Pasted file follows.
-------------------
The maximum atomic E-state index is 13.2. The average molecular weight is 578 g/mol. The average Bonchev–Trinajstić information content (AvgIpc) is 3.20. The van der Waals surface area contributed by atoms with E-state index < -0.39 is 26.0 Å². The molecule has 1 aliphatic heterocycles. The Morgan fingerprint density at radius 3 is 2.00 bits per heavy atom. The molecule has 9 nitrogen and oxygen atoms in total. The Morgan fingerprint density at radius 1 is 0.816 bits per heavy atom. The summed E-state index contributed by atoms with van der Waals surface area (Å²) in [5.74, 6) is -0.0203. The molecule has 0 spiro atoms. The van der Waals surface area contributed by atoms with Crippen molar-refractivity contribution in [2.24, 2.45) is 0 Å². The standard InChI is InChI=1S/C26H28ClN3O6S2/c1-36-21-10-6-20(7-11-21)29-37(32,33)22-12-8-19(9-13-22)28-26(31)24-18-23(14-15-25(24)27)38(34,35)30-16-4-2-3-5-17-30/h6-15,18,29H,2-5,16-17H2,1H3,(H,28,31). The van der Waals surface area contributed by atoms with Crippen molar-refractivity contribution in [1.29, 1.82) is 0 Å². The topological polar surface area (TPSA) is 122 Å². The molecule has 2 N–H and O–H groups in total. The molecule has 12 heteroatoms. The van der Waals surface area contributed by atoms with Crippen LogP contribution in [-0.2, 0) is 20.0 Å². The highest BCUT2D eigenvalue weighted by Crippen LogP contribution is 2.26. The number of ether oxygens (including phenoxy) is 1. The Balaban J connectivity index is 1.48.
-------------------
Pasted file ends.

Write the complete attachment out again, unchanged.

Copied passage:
The maximum atomic E-state index is 13.2. The average molecular weight is 578 g/mol. The average Bonchev–Trinajstić information content (AvgIpc) is 3.20. The van der Waals surface area contributed by atoms with E-state index < -0.39 is 26.0 Å². The molecule has 1 aliphatic heterocycles. The Morgan fingerprint density at radius 3 is 2.00 bits per heavy atom. The molecule has 9 nitrogen and oxygen atoms in total. The Morgan fingerprint density at radius 1 is 0.816 bits per heavy atom. The summed E-state index contributed by atoms with van der Waals surface area (Å²) in [5.74, 6) is -0.0203. The molecule has 0 spiro atoms. The van der Waals surface area contributed by atoms with Crippen molar-refractivity contribution in [2.24, 2.45) is 0 Å². The standard InChI is InChI=1S/C26H28ClN3O6S2/c1-36-21-10-6-20(7-11-21)29-37(32,33)22-12-8-19(9-13-22)28-26(31)24-18-23(14-15-25(24)27)38(34,35)30-16-4-2-3-5-17-30/h6-15,18,29H,2-5,16-17H2,1H3,(H,28,31). The van der Waals surface area contributed by atoms with Crippen molar-refractivity contribution in [1.29, 1.82) is 0 Å². The topological polar surface area (TPSA) is 122 Å². The molecule has 2 N–H and O–H groups in total. The molecule has 12 heteroatoms. The van der Waals surface area contributed by atoms with Crippen LogP contribution in [-0.2, 0) is 20.0 Å². The highest BCUT2D eigenvalue weighted by Crippen LogP contribution is 2.26. The number of ether oxygens (including phenoxy) is 1. The Balaban J connectivity index is 1.48.